We’ve all been there.
It’s the start of the new year (or any other time) and you identify a few habits/goals/resolutions that, if kept, are sure to improve your life for the better. It’s time to get after it. You hit the gates running at first, going several consecutive days or even weeks exercising each day, flossing nightly, or eating the proper amount of fruits and vegetables. Then, before you know it, you revert back to your old ways. The snooze button on your alarm clock is far more enticing than a morning workout, flossing is a time-consuming pain, and you rediscover your love for fresh baked cookies and salty snacks. Resolution broken.
It’s amazing how often this happens. Countless successful and happy people from all walks of life make and break well-intended goals every day. Why is it SO hard to stick with a new objective we have made, especially when we know it will benefit us? Is there any way to form habits you will actually keep?
There sure is. Cue Bill Murray.
Anybody who has seen or even heard of the popular comedy film What About Bob, featuring Bill Murray, is probably familiar with the term baby steps. In the movie, the main character Bob (Bill Murray) is counseled by Dr. Leo Marvin, a psychiatrist, to take control of his life by breaking down his daily routine into small, achievable tasks, or baby steps. By doing so Bob is able to accomplish things he never thought possible; namely riding an elevator, traveling on a bus to a faraway destination, and even sailing.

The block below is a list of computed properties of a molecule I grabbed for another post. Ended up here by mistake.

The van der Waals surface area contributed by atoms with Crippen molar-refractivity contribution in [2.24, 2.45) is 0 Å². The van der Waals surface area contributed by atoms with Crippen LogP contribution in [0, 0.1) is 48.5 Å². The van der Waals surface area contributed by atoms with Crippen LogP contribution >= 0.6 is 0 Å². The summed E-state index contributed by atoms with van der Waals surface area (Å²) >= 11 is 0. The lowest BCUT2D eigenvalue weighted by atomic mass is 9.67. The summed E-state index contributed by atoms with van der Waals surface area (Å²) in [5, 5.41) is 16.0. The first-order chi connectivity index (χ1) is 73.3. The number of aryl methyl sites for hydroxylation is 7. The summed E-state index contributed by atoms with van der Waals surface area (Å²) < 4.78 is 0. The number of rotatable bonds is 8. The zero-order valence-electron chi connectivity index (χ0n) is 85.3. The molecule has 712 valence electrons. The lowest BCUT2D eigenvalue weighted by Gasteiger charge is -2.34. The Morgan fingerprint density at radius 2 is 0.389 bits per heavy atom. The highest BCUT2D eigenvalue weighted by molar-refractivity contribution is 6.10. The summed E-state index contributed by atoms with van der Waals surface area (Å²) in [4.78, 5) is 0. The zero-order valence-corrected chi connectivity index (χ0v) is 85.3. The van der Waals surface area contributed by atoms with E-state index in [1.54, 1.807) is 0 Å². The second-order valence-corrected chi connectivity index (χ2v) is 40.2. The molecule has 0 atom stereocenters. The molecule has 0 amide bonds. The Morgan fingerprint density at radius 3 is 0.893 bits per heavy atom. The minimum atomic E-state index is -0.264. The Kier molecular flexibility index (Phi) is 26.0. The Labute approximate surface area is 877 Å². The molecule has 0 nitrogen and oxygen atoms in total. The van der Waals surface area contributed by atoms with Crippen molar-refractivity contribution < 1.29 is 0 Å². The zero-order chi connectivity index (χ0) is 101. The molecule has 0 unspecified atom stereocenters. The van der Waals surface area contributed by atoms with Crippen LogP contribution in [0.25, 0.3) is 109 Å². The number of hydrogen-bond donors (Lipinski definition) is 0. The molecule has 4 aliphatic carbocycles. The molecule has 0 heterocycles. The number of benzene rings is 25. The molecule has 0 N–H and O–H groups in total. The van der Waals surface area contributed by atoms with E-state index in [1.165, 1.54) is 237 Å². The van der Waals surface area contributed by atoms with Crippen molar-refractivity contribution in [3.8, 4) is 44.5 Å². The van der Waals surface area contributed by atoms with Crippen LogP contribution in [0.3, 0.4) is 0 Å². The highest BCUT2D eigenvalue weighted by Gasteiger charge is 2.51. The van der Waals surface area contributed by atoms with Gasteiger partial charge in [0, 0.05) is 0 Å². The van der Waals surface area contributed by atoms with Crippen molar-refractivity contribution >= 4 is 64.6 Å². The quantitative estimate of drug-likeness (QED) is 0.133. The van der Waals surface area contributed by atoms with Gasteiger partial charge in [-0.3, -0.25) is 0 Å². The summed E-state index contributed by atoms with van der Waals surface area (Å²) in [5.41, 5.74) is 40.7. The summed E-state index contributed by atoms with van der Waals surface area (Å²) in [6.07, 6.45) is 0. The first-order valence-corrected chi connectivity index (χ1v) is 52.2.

Similarly, forming good habits can be made easier by starting small.
For many, this is nothing new. Most of us know that reading a book starts with reading the first page, running a marathon starts first with completing the first mile and eating a serving of green peas starts with disguising each individual pea in a spoonful of mashed potatoes. However, several years ago, renowned behavioral scientist and Stanford professor BJ Fogg added to this concept by proposing a simple solution to forming lasting habits that has since been backed by thousands of individuals that have tried it out for themselves. So what’s the secret?
Specific, Easy, Triggerable
In the TED talk above, Fogg details the most effective method for forming lasting habits. To summarize, he advocates making a goal that is both simple and easily achievable, while having a connected activity that serves as a “trigger” or reminder to do this task.
The real gamechanger for me has been having an associated trigger which constantly reminds me of the habit which I am attempting to form. He recommends following a simple thought process in remembering these habits such as the following: “After I [existing habit], I will [new tiny behavior].” While unbelievably simple, following this method for creating tiny habits actually works. Try it!
A Few Examples
The genius of this idea is it builds off of preexisting actions which you already perform frequently in your life. Instead of introducing an entirely new exercise into your life which is sure to get crowded out by the myriad of other activities competing for your attention, tiny habits link themselves to things you rarely forget to do. Here are a few examples which some have adopted to help get you started:
“After I step into the shower, I will pray out loud to God.”
“After I finish exercising, I will stretch for at least 5 minutes.”
“After brushing my teeth, I will floss one tooth.”